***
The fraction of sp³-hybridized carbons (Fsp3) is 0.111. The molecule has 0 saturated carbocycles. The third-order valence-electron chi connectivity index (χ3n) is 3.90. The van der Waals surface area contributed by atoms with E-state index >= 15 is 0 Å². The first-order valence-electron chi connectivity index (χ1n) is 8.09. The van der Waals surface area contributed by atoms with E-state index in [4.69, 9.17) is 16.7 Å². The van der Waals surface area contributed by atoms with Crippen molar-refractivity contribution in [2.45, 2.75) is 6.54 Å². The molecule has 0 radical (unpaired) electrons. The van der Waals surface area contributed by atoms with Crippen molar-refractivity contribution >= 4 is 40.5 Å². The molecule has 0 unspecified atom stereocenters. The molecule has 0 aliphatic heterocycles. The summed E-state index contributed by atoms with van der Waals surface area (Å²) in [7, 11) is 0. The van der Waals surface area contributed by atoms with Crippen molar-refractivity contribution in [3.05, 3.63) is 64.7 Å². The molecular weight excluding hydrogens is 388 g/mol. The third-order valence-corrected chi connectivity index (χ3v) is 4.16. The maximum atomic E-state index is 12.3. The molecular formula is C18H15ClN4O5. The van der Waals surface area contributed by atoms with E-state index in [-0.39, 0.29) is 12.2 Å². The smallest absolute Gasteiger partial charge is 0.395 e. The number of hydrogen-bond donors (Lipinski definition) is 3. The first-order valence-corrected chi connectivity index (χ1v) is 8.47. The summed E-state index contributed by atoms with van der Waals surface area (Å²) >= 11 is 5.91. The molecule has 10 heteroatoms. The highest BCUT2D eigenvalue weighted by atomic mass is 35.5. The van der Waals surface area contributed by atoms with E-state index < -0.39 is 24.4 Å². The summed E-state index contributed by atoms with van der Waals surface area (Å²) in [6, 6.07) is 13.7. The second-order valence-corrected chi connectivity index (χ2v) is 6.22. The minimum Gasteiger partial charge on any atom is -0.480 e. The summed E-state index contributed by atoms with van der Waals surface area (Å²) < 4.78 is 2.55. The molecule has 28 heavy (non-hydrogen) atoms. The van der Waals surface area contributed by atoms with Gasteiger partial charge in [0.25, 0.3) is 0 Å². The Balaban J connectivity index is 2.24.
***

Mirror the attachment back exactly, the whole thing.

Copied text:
The fraction of sp³-hybridized carbons (Fsp3) is 0.111. The molecule has 0 saturated carbocycles. The third-order valence-electron chi connectivity index (χ3n) is 3.90. The van der Waals surface area contributed by atoms with E-state index >= 15 is 0 Å². The first-order valence-electron chi connectivity index (χ1n) is 8.09. The van der Waals surface area contributed by atoms with E-state index in [4.69, 9.17) is 16.7 Å². The van der Waals surface area contributed by atoms with Crippen molar-refractivity contribution in [2.45, 2.75) is 6.54 Å². The molecule has 0 radical (unpaired) electrons. The van der Waals surface area contributed by atoms with Crippen molar-refractivity contribution >= 4 is 40.5 Å². The molecule has 0 unspecified atom stereocenters. The molecule has 0 aliphatic heterocycles. The summed E-state index contributed by atoms with van der Waals surface area (Å²) in [7, 11) is 0. The van der Waals surface area contributed by atoms with Crippen molar-refractivity contribution in [3.05, 3.63) is 64.7 Å². The molecular weight excluding hydrogens is 388 g/mol. The third-order valence-corrected chi connectivity index (χ3v) is 4.16. The maximum atomic E-state index is 12.3. The molecular formula is C18H15ClN4O5. The van der Waals surface area contributed by atoms with E-state index in [-0.39, 0.29) is 12.2 Å². The smallest absolute Gasteiger partial charge is 0.395 e. The number of hydrogen-bond donors (Lipinski definition) is 3. The first-order valence-corrected chi connectivity index (χ1v) is 8.47. The summed E-state index contributed by atoms with van der Waals surface area (Å²) >= 11 is 5.91. The molecule has 10 heteroatoms. The highest BCUT2D eigenvalue weighted by atomic mass is 35.5. The van der Waals surface area contributed by atoms with E-state index < -0.39 is 24.4 Å². The summed E-state index contributed by atoms with van der Waals surface area (Å²) in [6, 6.07) is 13.7. The second-order valence-corrected chi connectivity index (χ2v) is 6.22. The minimum Gasteiger partial charge on any atom is -0.480 e. The summed E-state index contributed by atoms with van der Waals surface area (Å²) < 4.78 is 2.55. The molecule has 28 heavy (non-hydrogen) atoms. The van der Waals surface area contributed by atoms with Gasteiger partial charge in [0.25, 0.3) is 0 Å². The Balaban J connectivity index is 2.24.